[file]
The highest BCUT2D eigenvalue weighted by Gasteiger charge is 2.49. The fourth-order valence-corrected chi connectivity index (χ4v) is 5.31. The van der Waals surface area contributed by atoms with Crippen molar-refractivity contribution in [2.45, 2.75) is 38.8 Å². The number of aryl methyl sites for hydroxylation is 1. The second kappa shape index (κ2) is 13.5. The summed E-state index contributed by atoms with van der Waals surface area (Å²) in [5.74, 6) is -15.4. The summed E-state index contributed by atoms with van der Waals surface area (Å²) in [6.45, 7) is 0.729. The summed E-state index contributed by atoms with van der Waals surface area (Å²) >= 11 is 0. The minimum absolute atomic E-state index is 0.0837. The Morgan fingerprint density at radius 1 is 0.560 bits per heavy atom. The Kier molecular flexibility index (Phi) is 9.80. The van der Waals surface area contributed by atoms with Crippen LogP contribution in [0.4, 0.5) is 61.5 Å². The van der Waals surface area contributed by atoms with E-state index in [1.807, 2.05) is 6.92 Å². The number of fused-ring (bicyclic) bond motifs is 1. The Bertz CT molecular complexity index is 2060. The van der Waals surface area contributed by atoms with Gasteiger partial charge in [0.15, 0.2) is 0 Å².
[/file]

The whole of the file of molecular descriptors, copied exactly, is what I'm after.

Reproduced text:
The highest BCUT2D eigenvalue weighted by Gasteiger charge is 2.49. The fourth-order valence-corrected chi connectivity index (χ4v) is 5.31. The van der Waals surface area contributed by atoms with Crippen molar-refractivity contribution in [2.45, 2.75) is 38.8 Å². The number of aryl methyl sites for hydroxylation is 1. The second kappa shape index (κ2) is 13.5. The summed E-state index contributed by atoms with van der Waals surface area (Å²) in [5.74, 6) is -15.4. The summed E-state index contributed by atoms with van der Waals surface area (Å²) in [6.45, 7) is 0.729. The summed E-state index contributed by atoms with van der Waals surface area (Å²) >= 11 is 0. The minimum absolute atomic E-state index is 0.0837. The Morgan fingerprint density at radius 1 is 0.560 bits per heavy atom. The Kier molecular flexibility index (Phi) is 9.80. The van der Waals surface area contributed by atoms with Crippen LogP contribution in [0.4, 0.5) is 61.5 Å². The van der Waals surface area contributed by atoms with E-state index in [1.807, 2.05) is 6.92 Å². The number of fused-ring (bicyclic) bond motifs is 1. The Bertz CT molecular complexity index is 2060. The van der Waals surface area contributed by atoms with Gasteiger partial charge in [0.15, 0.2) is 0 Å².